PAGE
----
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Financing New Nukes

Federal loan guarantees raise hopes for new reactors planned by affiliates of Constellation and NRG.

Fortnightly Magazine - February 2008

As of press time, Austin had yet to commit.

Queuing Up

Tokyo-based Japan Steel Works, through Toshiba, is responsible for fabricating the long-lead-time components, including the twin reactor vessels, for NRG’s project. Since there is no longer a nuclear-manufacturing presence in the United States, Winn says first movers hoping to benefit from federal incentives need to get in the manufacturing queue with suppliers in Japan or France ASAP.

UniStar Nuclear’s Vanderheyden agrees. UniStar is the nuclear business model jointly developed in 2005 by Constellation Energy, the French reactor vendor AREVA NP Inc. and the French electric utility Electricite de France. Unlike NRG’s single-plant approach, UniStar’s stated goal is to lead a “nuclear renaissance” in the United States by licensing, constructing and operating a fleet of advanced nuclear power plants.

The company submitted a partial COLA for Calvert Cliffs in hopes of beginning construction by 2010. But UniStar also is looking well beyond that. The company wants to build at least three more units at plants owned and operated by other electric utilities, including: Pennsylvania Power & Light’s Susquehanna nuclear plant near Berwick, Pa.; AmerenUE’s Callaway nuclear plant in Callaway County, Missouri; and two units for Amarillo Power in Texas. It also hopes to add reactors to Constellation’s upstate New York Nine Mile Point Nuclear Station and R.E. Ginna Nuclear Plant.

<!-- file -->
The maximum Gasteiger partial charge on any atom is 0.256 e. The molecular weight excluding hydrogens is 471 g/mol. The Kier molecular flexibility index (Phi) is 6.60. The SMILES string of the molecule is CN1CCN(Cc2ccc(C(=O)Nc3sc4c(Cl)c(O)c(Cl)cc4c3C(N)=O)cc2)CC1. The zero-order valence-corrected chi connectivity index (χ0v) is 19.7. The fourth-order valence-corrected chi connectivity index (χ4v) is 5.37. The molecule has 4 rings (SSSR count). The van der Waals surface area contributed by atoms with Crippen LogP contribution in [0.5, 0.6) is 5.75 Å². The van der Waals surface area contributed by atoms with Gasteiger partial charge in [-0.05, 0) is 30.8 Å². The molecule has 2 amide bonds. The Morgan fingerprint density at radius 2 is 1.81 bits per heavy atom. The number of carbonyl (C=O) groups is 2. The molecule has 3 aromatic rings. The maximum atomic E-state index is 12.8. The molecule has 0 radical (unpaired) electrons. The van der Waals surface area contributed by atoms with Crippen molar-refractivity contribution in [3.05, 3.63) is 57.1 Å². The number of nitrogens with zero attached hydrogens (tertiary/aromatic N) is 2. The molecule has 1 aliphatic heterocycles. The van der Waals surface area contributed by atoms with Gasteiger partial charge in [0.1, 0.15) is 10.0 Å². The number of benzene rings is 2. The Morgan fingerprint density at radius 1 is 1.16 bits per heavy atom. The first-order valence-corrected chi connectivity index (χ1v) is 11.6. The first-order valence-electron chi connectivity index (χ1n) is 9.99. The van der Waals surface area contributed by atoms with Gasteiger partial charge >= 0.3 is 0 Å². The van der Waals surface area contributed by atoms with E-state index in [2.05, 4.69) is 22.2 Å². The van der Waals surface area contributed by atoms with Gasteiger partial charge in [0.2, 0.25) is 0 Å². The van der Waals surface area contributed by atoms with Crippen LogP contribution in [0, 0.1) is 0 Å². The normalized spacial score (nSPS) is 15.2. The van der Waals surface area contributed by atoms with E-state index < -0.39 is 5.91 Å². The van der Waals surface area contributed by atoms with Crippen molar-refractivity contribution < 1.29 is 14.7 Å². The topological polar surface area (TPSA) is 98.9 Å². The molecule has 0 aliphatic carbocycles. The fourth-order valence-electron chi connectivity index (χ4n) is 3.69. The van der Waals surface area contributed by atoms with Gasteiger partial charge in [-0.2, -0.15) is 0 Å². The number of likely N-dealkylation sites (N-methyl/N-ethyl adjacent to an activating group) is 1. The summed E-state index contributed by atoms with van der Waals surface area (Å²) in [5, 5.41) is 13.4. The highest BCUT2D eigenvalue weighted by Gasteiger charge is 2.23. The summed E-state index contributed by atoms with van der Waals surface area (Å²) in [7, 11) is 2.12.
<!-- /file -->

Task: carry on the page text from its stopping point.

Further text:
“Under our business model, we need a fleet of at least four units in the first phase,” Vanderheyden says. “Nobody has made a decision to build a plant yet, but we’re all moving as quickly as we can.” The company hopes to have Calvert Cliffs producing power by 2015, with succeeding projects moving down the same developmental path and starting up in 2016, 2017, and 2018. “With Calvert Cliffs we’re laying the groundwork we need to make all this viable,” Vanderheyden says.

UniStar’s sourcing issues are at least partially resolved by AREVA, which brings the consortium its evolutionary power reactor (EPR) design, as well as its nuclear component manufacturing facility in Chalon-St. Marcel, France. AREVA signed a contract in July 2006 to supply the first 45 ultra-heavy forgings for Calvert Cliffs, including the reactor pressure vessel and steam generator. Further, AREVA and BWX Technologies Inc., a subsidiary of McDermott International, signed an agreement in 2006 to upgrade BWX’s U.S. nuclear power plant component manufacturing capabilities, which further supports the UniStar business model.

“It’s been so long since nuclear components were built here that the U.S. has basically lost its manufacturing infrastructure,” Vanderheyden says. “Right now, the only nuclear component suppliers are in Japan and France. If you analyze the global supply chain, there are certainly pinch points.”

In addition to manufacturing capabilities, Vanderheyden says U.S. developers may have to tap the international markets for project management and engineering expertise as well.

“We have to grow quickly,” he says. The company expected to expand its staff from 75 to 100 by the end of 2007, with more hiring to come. “We’re looking at developing up to $16 billion in projects over the next eight years, and most experienced project and contract managers in